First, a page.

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Financial distress inquiries increase as lockdowns persist

Maja Garaca Djurdjevic
Maja Garaca Djurdjevic
18 August 2021 1 minute readShare
Financial distress inquiries increase as lockdowns persist

Accountants have expressed concern for their business clients, with financial distress enquiries reported to have increased significantly over the past month.

Nearly one in two accountants are “fairly” or “extremely” worried about the state of the economy, with accountants in locked-down areas said to be generally more concerned, a new survey by accounting body CPA has revealed.

“It’s clear that lockdowns create a lot of referred pain for businesses no matter where they’re located,” said CPA Australia chief executive Andrew Hunter.

“This highlights the challenges associated with implementing different business support programs on a state-by-state or territory basis.”

Although as many as 60 per cent of surveyed accountants are fairly confident in the state of business performance over the next three to six months, a majority reported that many of their business clients are currently experiencing high to very high levels of financial distress.

Nearly 54 per cent expect their business clients to find it “difficult” or “very difficult” to pay debts over the next three months.

Meanwhile, over 46 per cent of surveyed accountants said enquiries they have received regarding financial distress have increased in the past month. Even in non-lockdown areas, nearly 38 per cent of surveyed accountants report an increase in these inquiries.

According to the survey, the leading cause of pain for businesses is uncertainty around lockdowns, followed by attracting and retaining the right staff and the speed of the vaccine rollout.

“Governments can reduce the pain of lockdowns by announcing business supports at the same time as a lockdown is announced,” Mr Hunter opined.  

“We’ve grown increasingly frustrated with failures by governments to plan for lockdowns and with red tape holding up the delivery of vital financial support to businesses.”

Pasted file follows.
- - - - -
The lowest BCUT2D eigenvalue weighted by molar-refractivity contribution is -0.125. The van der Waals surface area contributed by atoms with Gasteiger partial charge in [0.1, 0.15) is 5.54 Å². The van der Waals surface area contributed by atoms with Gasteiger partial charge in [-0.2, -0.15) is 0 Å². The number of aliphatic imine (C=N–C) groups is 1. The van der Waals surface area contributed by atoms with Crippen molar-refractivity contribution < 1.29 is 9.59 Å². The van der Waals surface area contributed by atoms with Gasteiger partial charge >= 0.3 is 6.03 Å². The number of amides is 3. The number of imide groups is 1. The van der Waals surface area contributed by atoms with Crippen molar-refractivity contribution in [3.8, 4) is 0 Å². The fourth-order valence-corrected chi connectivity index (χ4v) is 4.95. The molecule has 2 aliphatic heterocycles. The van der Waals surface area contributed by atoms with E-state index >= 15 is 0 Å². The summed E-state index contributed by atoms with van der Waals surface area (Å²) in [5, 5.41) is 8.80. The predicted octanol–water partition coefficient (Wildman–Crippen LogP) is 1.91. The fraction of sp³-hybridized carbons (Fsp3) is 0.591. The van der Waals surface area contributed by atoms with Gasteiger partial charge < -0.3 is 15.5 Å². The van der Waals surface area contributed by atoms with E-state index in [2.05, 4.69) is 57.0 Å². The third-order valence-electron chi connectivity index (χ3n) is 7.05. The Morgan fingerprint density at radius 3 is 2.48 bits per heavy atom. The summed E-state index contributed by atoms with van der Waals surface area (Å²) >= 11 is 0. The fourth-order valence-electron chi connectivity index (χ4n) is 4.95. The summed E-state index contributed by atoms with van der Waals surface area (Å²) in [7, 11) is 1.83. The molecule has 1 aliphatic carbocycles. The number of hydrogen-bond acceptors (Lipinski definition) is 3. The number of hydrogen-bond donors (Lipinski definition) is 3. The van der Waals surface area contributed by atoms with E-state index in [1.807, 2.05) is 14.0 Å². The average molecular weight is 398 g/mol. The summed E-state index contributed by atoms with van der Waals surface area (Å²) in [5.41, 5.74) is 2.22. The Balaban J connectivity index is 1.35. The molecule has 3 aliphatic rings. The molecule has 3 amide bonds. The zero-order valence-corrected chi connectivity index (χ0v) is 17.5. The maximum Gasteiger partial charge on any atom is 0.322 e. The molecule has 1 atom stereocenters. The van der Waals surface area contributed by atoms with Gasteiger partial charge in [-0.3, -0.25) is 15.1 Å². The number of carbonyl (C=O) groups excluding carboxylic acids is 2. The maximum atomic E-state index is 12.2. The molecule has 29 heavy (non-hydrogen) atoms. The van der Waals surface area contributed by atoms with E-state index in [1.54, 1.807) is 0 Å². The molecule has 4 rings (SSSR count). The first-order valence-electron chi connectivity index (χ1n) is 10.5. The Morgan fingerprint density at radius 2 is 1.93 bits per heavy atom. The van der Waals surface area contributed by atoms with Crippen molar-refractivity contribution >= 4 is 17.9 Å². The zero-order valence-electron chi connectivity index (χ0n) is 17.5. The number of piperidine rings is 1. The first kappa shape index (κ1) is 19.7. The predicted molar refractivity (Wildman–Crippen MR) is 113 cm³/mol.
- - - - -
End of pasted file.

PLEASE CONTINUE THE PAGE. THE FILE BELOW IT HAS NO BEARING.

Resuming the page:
The CPA also found that nearly three-quarters of surveyed accountants are “unclear” or “unaware” of the government’s National COVID-19 Plan, noting that to effectively advise business clients, accountants need to understand how the government will respond to future outbreaks.

“Forewarned is forearmed; if the business community and their advisers are better informed, they can prepare for the public and social health measures they’re likely to face,” he said.

Moreover, CPA revealed that close to 80 per cent of surveyed accountants think governments should be doing more to increase vaccinations. This figure is similar across both lockdown and non-lockdown areas.

The survey was conducted from 9 to 15 August and captures the views of nearly 200 CPA Australia members working in accounting practices and Australian businesses.

Financial distress inquiries increase as lockdowns persist
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Maja Garaca Djurdjevic
Maja Garaca Djurdjevic

Maja Garaca Djurdjevic is the editor of My Business. 

Maja has a decade-long career in journalism across finance, business and politics. Now a well-versed reporter in the SME and accounting arena, prior to joining Momentum Media, Maja reported for several established news outlets in Southeast Europe, scrutinising key processes in post-conflict societies and enabling citizens to influence decision-making.

You can email Maja on [email protected] 

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